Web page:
Home' Australian Ageing Agenda : AAA Jan-Feb 2017 Contents Did
Ken Wyatt made history as
the first indigenous Member of
the House of Representatives
when he was elected in 2010
as the Federal Member for
Hasluck, an electorate south
east of Perth
Fact file: Ken Wyatt
n He has been Assistant Minister for Health and Aged Care since February 2016
(having been Assistant Minister for Health since September 2015)
n Wyatt was a primary school teacher in Western Australia from 1973 to 1986 and
then went on to hold senior positions within the state’s education department
n He has been a director of Aboriginal health for the departments of health in
NSW and WA
n Wyatt was appointed Member of the Order of Australia in 1996 and awarded the
Centenary Medal in 2003
needs and we
and in which
developed by the government’s sector advisor y
panel, the Aged Care Sector Committee.
But Wyatt put a line through deregulation of
beds until there is “a secure model for rural and
“I want to protect country towns and
rural populations, other wise if we deregulate
completely we likely see countr y towns die,” he
told the conference.
Wyatt tells AAA that inadequate provision of
aged care in rural areas forces older people to
move to metropolitan areas in order to receive
care, thereby putting a strain on
relationships and families.
It also has a big impact
on country towns, where
a residential facility is a
key employer and plays
a special role in the
community, he says.
“Having grown up in
the bush I’m very keen to
have a model of funding
and allocation of beds that
ensures continuity of those
aged care places, otherwise
we’ll slowly suck the life out of
countr y and regional Australia,”
Wyatt says ongoing discussions within
the Department of Health and with senior
sector leaders are canvassing how policy
settings and the aged care funding model can
be used to ensure sustainable provision of
services in the bush.
Roadmap: hearing from providers
On the roadmap’s reforms more broadly,
Wyatt says he will invite 100 aged care
providers to a special forum to share their views
on the proposals.
The event, to take place in either Sydney
or Melbourne in Februar y, will be attended
by a cross-section of providers representing
metropolitan and rural and remote Australia, as
well as Aboriginal, CALD and LGBTI seniors
groups and provider peak bodies, he says.
While the government received the roadmap
in April last year it has made ver y few responses
to the wide-ranging recommendations which,
along with the deregulation of aged care places
and prices include removing the distinction
between residential and community care.
Wyatt says that while he had been engaging
with various committees and groups on the
proposals, he wants to hear from providers
working at the frontline.
“All of my meetings are with committees,
often with peak organisations, and that’s not a
criticism, they reflect the members who belong
to them, but I also want to get some providers
at the table and hear some of the thinking they
have,” he says.
The invited providers will be given an
opportunity to talk with government and
Department of Health bureaucrats about the
directions outlined in the roadmap, Wyatt says.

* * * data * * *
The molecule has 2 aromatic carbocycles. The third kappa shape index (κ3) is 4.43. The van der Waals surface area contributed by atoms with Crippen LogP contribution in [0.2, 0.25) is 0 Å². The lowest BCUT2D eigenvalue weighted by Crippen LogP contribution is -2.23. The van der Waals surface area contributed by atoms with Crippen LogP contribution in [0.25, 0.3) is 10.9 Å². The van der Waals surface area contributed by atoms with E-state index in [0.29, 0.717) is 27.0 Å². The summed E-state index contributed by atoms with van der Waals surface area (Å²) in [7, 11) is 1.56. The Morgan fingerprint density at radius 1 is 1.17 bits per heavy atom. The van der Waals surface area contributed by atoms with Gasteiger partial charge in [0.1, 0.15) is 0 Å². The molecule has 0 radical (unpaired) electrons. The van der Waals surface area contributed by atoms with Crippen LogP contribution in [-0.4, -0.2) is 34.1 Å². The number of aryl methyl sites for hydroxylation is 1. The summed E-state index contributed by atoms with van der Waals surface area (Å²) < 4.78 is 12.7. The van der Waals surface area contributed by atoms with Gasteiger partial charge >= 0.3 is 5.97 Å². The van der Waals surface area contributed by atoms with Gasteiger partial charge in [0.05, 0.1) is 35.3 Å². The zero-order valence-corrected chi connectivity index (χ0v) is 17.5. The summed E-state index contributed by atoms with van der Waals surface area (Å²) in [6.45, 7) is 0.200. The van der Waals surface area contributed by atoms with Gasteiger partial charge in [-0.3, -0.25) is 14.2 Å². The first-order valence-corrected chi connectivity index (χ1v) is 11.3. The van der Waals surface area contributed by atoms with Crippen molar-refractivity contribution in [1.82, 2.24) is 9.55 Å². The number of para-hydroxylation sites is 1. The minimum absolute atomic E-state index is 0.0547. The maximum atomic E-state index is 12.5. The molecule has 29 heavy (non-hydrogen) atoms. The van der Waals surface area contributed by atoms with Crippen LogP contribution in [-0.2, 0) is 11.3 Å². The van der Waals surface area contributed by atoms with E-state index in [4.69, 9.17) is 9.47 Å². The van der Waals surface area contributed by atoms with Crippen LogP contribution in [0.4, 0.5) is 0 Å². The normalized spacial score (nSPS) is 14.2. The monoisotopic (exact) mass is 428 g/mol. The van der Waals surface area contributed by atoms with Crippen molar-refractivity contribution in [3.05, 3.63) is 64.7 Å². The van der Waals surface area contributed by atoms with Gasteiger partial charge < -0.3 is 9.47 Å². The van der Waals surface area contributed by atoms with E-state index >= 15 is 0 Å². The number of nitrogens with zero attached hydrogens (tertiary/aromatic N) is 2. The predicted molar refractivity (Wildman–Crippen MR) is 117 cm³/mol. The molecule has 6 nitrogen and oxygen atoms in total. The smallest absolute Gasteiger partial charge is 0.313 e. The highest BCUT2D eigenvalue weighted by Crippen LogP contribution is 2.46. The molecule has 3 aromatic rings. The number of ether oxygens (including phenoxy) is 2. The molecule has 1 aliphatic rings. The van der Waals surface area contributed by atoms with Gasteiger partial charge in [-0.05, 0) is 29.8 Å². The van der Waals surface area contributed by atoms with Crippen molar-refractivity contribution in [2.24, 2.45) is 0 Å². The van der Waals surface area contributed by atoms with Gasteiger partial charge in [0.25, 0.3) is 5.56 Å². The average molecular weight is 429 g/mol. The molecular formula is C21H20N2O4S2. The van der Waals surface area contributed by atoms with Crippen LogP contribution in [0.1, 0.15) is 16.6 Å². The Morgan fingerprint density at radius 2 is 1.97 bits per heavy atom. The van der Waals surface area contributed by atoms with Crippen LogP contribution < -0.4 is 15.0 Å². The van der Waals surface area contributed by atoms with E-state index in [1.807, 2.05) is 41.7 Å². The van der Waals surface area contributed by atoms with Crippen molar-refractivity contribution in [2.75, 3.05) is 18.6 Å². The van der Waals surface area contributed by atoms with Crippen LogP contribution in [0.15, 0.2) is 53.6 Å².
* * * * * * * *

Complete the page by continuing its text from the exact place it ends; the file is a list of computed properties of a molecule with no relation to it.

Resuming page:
The government wants provider input on
the short, medium and long-term proposals
contained in the roadmap as well as feedback
on reforms currently under way and how they
influence future changes, he says.
Question over July 2018
One future reform that has been confirmed
by government but now appears to have a
question mark over it is the merging of the
Commonwealth Home Support Program and
the Home Care Packages program into a single
community aged care program.
AAA understands there is some disquiet
in the sector around the timeframe for the
programs to merge, currently slated for
July 2018, and that bureaucrats within the
Department of Health have also raised concerns
with the ministers.
Wyatt confirms this.
“Look we had discussions
late yesterday about a range of
issues; I meet with the deputy
secretar y and senior staff
regularly to talk about the
issues, and that has been
raised,” he says.
Another element of the
current reform program,
My Aged Care, remains
the subject of provider and
consumer frustration, as
revealed by the evaluation of the
platform released late last year.
Wyatt acknowledges the ongoing
problems, which include referral and access
issues, and says they’re frequently raised with
him, including by federal MPs who are fielding
complaints from their constituents.
“We are conscious of the problems we’ve
had over a period of time. As issues are
raised with me I pass that feedback onto the
department to respond to, and they have been
good at responding.
“As always we will continue to look at the
systems we have in place, refine them and
improve them,” he says.
Tackling isolation in facilities
Meanwhile, on a topic that’s clearly close to
his heart, Wyatt says he has been reflecting
lately on the degree of loneliness he sees
within aged care.
“I’ve been into aged care facilities and have
asked the question: how many people in here
never have a visitor?
“My message to families and to support
groups or volunteers is to think about going in
and just putting your arm around somebody’s
shoulder and asking them how they are, because
loneliness would be terrible. Just talking with
someone is a way of showing them that you
care,” he says. n
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